By Ola Mazzuca
Free Fall takes you back. Waaayyy back. Their style is so classic rock that you can almost smell leather jackets, hear the clickety clack of cowboy boots and envision swinging suede fringes from each garment. Even the photos inside the album sleeve are Ross Halfin-esque, reminiscent of Metallica’s humble beginnings through his lens. Power & Volume is humble in a sense that this is their debut release – on Nuclear Blast to boot. It’s an embodiment of classic tunes, in which the Stockholm natives have aptly named “freedom rock.”
Soft chords and twangy strings are the backbone for top-down Mustang cruise track “Free Fall,” which is an easy, ambitious, road trip tune with notes of Thin Lizzy. Kim Fransson’s distinct vocal sound shines on “Midnight Vulture.” His style is made up of puzzle pieces painted with portraits of Angus Young and Robert Plant. As he howls “Nobody’s gonna bring me down,” it’s a fierce track with foot stomping action, great percussion, solid bass work and simple yet fun guitar work by Mattias Bärjed.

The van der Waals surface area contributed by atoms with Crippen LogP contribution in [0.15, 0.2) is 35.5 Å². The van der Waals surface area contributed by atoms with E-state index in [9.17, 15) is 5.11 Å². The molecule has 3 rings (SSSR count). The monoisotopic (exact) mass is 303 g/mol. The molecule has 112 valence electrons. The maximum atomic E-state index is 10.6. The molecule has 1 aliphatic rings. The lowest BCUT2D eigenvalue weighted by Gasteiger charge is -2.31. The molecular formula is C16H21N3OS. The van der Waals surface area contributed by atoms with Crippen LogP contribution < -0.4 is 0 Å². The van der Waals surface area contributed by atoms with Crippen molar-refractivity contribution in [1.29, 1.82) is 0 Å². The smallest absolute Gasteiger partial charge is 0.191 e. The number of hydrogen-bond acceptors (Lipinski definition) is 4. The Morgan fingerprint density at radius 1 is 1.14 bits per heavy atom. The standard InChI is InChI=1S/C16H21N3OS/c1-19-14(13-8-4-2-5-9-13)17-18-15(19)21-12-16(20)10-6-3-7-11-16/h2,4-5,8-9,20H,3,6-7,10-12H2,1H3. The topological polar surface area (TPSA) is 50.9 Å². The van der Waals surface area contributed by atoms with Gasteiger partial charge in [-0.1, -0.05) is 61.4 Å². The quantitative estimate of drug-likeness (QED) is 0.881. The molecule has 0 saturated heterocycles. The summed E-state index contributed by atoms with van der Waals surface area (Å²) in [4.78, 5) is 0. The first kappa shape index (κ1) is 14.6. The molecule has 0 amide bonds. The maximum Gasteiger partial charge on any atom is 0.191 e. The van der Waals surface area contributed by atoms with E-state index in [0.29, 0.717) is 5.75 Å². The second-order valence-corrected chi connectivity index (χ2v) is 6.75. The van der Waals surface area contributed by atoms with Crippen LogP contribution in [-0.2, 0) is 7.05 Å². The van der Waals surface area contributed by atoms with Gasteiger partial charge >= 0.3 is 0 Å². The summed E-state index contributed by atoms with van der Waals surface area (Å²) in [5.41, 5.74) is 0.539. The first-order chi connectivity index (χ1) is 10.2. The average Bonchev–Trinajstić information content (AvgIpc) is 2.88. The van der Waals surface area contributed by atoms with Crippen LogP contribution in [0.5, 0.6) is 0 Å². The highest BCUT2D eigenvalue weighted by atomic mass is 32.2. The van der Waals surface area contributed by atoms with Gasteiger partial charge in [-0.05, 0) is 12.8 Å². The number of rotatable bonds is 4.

The darker, toned down “Attila,” has a doomy tone and acts as great contrast for a mid-way piece. It pairs well with “World Domination,” which has hints of Zeppelin in every riff. As Power & Volume continues, it mirrors the sound of many classic rock progenitors that have inevitably shaped both the look and style of revival bands we see today. Closing track “Meat” proves that although their approach isn’t anything innovative, its not monotonous. The song is as rich as its title, filled with simple, yet clean technique, a catchy melody and fun vibe.
There’s no harsh criticism on Free Fall’s evident puzzle piece method of writing tunes with borrowed elements from childhood favourites. Power & Volume is a tribute sans cover tracks. Don’t go looking for unearthed sounds, but soak up sonic nostalgia, for this band is honoring the greats.